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Martin L. Kaps and Marilyn B. Odneal

Spring vs. fall plus spring (split) herbicide application times and single vs. tank-mix spring herbicide applications were compared as a means of extending summer annual weed control in vineyards. About 30% of the nontreated control areas were weed-covered by April or May of each of 3 years. Most treatments gave 60 or more days of acceptable annual weed control (≤ 30% cover) beyond the nontreated control. Fall plus spring application of diuron, norflurazon, or simazine at the half-label rate did not increase the days of control over spring application alone at the full-label rate. The tank-mixed herbicides diuron, norflurazon, and oryzalin in combinations of any two at the half-label rate were as effective as the full-label rate of these herbicides used alone. Weed control by oxyflurofen or simazine was extended by tank-mixing with oryzalin (half-label rates). Chemical names used: N -(3,4-dichlorophenyl) -N,N -dimethylurea (diuron); 4-chloro-5-(methylamino)-2-(a,a,a-trifluoro-m-tolyl)-3(2 H) -pyridazinone (norflurazon); 3,5-dinitro-N4,N4-dipropyl-sulfanilamide (oryzalin); 2-chloro-l-(3-ethoxy -4-nitrophenoxy)-4-(trifluoromethyl) benzene (oxyfluorfen); and 2-chloro-4,6-bis(ethylamino)-s-triazine (simazine).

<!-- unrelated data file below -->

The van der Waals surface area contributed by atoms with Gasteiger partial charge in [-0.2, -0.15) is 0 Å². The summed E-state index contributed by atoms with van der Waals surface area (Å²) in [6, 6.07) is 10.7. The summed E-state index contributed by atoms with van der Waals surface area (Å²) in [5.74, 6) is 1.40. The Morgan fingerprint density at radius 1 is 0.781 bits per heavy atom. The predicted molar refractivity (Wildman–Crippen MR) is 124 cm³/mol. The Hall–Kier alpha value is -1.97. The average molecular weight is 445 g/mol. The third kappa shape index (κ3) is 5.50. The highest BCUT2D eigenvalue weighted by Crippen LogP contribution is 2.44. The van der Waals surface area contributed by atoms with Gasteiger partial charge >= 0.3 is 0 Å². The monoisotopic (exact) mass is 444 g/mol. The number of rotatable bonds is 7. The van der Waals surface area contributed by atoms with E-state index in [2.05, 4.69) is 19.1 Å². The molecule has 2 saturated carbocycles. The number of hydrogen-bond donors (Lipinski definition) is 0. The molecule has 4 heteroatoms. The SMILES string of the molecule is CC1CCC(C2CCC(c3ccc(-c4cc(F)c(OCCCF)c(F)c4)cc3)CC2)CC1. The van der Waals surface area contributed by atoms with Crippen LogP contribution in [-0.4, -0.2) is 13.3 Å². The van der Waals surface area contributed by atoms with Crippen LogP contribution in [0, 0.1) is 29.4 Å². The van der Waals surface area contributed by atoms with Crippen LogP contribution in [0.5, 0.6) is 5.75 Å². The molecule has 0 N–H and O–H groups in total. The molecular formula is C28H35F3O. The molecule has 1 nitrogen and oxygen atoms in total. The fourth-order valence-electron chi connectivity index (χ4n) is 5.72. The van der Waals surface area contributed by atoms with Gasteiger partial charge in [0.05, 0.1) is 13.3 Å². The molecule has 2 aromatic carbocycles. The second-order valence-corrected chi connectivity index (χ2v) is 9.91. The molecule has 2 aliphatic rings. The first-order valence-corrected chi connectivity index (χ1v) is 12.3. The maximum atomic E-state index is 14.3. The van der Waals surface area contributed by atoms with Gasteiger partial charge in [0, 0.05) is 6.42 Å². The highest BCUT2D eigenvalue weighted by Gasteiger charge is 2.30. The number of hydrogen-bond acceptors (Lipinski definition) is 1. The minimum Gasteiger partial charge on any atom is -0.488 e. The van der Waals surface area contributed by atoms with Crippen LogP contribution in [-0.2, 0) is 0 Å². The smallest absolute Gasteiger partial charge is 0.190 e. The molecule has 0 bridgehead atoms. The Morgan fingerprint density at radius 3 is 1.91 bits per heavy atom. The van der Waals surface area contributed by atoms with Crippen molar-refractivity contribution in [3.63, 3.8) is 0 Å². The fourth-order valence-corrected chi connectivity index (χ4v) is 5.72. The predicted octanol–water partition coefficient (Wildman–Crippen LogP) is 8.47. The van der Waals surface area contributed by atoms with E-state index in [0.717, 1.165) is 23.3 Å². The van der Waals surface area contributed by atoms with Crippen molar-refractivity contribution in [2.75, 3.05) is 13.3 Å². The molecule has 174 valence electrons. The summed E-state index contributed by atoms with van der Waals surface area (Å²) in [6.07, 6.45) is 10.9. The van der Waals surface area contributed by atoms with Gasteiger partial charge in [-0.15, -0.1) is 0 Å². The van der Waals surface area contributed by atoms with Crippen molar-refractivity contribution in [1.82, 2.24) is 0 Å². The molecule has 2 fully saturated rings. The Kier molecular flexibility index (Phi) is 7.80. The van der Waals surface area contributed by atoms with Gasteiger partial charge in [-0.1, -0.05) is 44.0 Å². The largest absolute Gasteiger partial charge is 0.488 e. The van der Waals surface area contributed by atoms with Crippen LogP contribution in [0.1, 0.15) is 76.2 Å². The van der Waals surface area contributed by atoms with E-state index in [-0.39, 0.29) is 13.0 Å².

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R.E. Gough and R. Carlstrom

The herbicidal activity of wheat gluten meal (WGM) was evaluated on 17 species of monocotyledons and dicotyledons. Treatments included WGM at 0, 1, 2, 3, 4, 6, and 9 g·dm-2. Germination, shoot and root lengths, and root numbers were recorded. Treatments reduced germination and root extension in nearly all species. Leafy spurge (Euphorbia esula L.), redroot pigweed (Amaranthus retroflexus L.), shepherd's purse [Capsella bursa-pastoris (L.) Medik.], henbit (Lamium amplexicaule L.), quackgrass [Agropyron repens (L.) Beauv.], annual bluegrass (Poa annua L.), Canada thistle [Cirsium arvense (L.) Scop.], orchardgrass (Dactylis glomerata L.), purslane (Portulaca oleracea L.), annual ryegrass (Lolium multiflorum Lam.), and snap bean (Phaseolus vulgaris L.) were particularly sensitive. Germination of curly dock (Rumex crispus L.) and common lambsquarters (Chenopodium album L.) was suppressed at the higher rates. Germination of black medic (Medicago lupulina L.), spotted knapweed (Centaurea maculosa Lam.), mustard (Brassica sp.), and corn (Zea mays L.) were not substantially affected at any rate. Shoot growth of all species was inhibited at rates >2 g·dm-2, and at the highest rates no shoots developed. In nine species, shoot extension was stimulated at 1 g·dm-2 WGM. The herbicidal activity of WGM was not due to a “mulching” effect, since growth characteristics were also altered in bean seeds barely covered by the treatments.

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Barbara R. Bingaman and Nick E. Christians